In contrast, nonprogrammed decisions are novel, unstructured decisions that are generally based on criteria that are not well-defined. With nonprogrammed decisions, information is more likely to be ambiguous or incomplete, and the decision maker may need to exercise some thoughtful judgment and creative thinking to reach a good solution. These are also sometimes referred to as nonroutine decisions or as high-involvement decisions because they require greater involvement and thought on the part of the decision maker. For example, consider a manager trying to decide whether or not to adopt a new technology. There will always be unknowns in situations of this nature. Will the new technology really be better than the existing technology? Will it become widely accepted over time, or will some other technology become the standard? The best the manager can do in this situation is to gather as much relevant information as possible and make an educated guess as to whether the new technology will be worthwhile. Clearly, nonprogrammed decisions present the greater challenge.

Levels of Decision-making

Decisions can be classified into three categories based on the level at which they occur. Strategic decisions set the course of an organization. Tactical decisions are decisions about how things will get done. Finally, operational decisions refer to decisions that employees make each day to make the organization run. Oftentimes, these decisions follow the organizational hierarchy with CEOs and shareholders setting the tone via strategic mandates, managers deciding how the work should be done via tactical decisions, and employees making the day-to-day operational decisions that keep the organization running smoothly. These categories of decisions are depicted below in Table 7.1

Here’s an Example

Think about the restaurant that routinely offers a free dessert when a customer complaint is received. The owner of the restaurant made a strategic decision to have great customer service. The manager of the restaurant implemented the free dessert policy as a way to handle customer complaints, which is a tactical decision. Finally, the servers at the restaurant are making individual decisions each day by evaluating whether each customer complaint received is legitimate and warrants a free dessert.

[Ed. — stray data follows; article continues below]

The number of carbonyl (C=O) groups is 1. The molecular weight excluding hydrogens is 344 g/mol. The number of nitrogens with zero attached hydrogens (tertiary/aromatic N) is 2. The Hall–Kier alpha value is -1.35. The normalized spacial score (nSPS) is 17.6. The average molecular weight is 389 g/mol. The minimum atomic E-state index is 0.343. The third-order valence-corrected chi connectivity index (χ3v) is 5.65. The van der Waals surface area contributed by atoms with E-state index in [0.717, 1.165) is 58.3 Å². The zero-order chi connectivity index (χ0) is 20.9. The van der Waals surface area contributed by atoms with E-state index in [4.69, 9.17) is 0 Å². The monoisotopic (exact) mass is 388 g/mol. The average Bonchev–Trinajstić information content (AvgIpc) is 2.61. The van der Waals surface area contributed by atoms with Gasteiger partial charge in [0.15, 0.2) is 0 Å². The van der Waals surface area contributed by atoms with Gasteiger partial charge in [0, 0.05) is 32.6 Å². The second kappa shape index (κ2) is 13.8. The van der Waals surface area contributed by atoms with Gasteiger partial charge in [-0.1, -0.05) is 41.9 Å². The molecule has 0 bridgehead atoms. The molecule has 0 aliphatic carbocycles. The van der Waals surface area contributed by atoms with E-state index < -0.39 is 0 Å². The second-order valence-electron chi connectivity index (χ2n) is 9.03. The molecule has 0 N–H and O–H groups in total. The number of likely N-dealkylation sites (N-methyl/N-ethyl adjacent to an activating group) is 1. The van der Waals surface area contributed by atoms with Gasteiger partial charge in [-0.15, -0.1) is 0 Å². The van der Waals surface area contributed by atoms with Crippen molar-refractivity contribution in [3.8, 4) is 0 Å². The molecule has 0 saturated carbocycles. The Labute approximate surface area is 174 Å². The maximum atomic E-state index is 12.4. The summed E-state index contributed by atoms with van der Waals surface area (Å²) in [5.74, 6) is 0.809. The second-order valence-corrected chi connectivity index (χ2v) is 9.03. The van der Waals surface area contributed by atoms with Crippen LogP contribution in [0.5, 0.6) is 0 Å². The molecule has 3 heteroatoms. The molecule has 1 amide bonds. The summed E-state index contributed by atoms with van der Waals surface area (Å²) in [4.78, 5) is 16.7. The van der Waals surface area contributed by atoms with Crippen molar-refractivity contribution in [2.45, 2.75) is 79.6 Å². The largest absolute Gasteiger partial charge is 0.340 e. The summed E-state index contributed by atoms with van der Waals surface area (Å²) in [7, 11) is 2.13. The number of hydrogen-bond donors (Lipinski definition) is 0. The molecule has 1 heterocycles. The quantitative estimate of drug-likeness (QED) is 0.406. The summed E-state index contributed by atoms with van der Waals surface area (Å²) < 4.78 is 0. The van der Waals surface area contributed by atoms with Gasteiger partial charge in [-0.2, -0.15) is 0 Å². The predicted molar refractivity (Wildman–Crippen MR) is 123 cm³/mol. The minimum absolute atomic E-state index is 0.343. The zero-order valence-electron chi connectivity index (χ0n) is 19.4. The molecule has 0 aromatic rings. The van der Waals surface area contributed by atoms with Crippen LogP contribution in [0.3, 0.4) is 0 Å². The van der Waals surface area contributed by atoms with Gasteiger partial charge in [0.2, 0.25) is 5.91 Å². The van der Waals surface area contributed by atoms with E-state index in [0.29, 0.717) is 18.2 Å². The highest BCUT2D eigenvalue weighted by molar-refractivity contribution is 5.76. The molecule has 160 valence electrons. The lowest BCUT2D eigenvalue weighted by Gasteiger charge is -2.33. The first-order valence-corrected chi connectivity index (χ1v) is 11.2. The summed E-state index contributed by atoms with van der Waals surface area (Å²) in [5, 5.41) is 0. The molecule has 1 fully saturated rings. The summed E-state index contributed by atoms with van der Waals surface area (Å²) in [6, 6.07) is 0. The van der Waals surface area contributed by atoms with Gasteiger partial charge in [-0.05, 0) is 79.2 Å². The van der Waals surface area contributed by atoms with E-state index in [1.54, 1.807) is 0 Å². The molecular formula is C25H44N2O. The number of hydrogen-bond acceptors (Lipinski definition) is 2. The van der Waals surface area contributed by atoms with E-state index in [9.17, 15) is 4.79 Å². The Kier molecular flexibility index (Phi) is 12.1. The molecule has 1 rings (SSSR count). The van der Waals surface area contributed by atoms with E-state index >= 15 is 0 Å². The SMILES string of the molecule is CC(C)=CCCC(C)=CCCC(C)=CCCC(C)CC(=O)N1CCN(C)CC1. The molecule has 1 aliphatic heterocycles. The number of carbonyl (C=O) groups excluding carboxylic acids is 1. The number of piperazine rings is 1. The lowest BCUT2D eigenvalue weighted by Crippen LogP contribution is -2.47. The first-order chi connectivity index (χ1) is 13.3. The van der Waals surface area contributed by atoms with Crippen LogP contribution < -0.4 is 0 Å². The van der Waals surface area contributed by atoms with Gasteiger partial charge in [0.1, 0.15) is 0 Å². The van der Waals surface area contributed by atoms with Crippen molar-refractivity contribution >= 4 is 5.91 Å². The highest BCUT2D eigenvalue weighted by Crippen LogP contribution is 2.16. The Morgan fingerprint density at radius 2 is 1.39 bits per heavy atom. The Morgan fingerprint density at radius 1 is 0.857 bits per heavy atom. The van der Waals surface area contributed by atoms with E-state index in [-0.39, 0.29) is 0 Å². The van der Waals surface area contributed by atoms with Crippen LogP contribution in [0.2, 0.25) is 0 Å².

Table 7.1 Examples of Decisions Commonly Made within Organizations

Level of Decision Examples of Decision Who Typically Makes Decisions
Strategic Decisions Should we Merge with another company?

Should we pursue a new product line?

Should we Downside our organization?

Top management teams;, CEOs, and Boards of Directors
Technical Decisions What should be do to help facilitate replies from the two companies working together?

How should we market the new product line?

Who should we let go when we downsize?

Operational Decisions How often should I communicate with my new coworker?

What should I say to customers about our new product?

Who will I balance my new work demands?

Employees throughout the organization
Source (Converted from an image in original)

Deciding When to Decide

While some decisions are simple, a manager’s decisions are often complex ones that involve a range of options and uncertain outcomes. When deciding among various options and uncertain outcomes, managers need to gather information, which leads them to another necessary decision: how much information is needed to make a good decision? Managers frequently make decisions without complete information; indeed, one of the hallmarks of an effective leader is the ability to determine when to hold off on a decision and gather more information, and when to make a decision with the information at hand. Waiting too long to make a decision can be as harmful for the organization as reaching a decision too quickly. Failing to react quickly enough can lead to missed opportunities, yet acting too quickly can lead to organizational resources being poorly allocated to projects with no chance of success. Effective managers must decide when they have gathered enough information and must be prepared to change course if additional information becomes available that makes it clear that the original decision was a poor one. For individuals with fragile egos, changing course can be challenging because admitting to a mistake can be harder than forging ahead with a bad plan. Effective managers recognize that given the complexity of many tasks, some failures are inevitable. They also realize that it’s better to minimize a bad decision’s impact on the organization and its stakeholders by recognizing it quickly and correcting it.

What’s the Right (Correct) Answer?

It’s also worth noting that making decisions as a manager is not at all like taking a multiple-choice test: with a multiple-choice test there is always one right answer. This is rarely the case with management decisions. Sometimes a manager is choosing between multiple good options, and it’s not clear which will be the best. Other times there are multiple bad options, and the task is to minimize harm. Often there are individuals in the organization with competing interests, and the manager must make decisions knowing that someone will be upset no matter what decision is reached.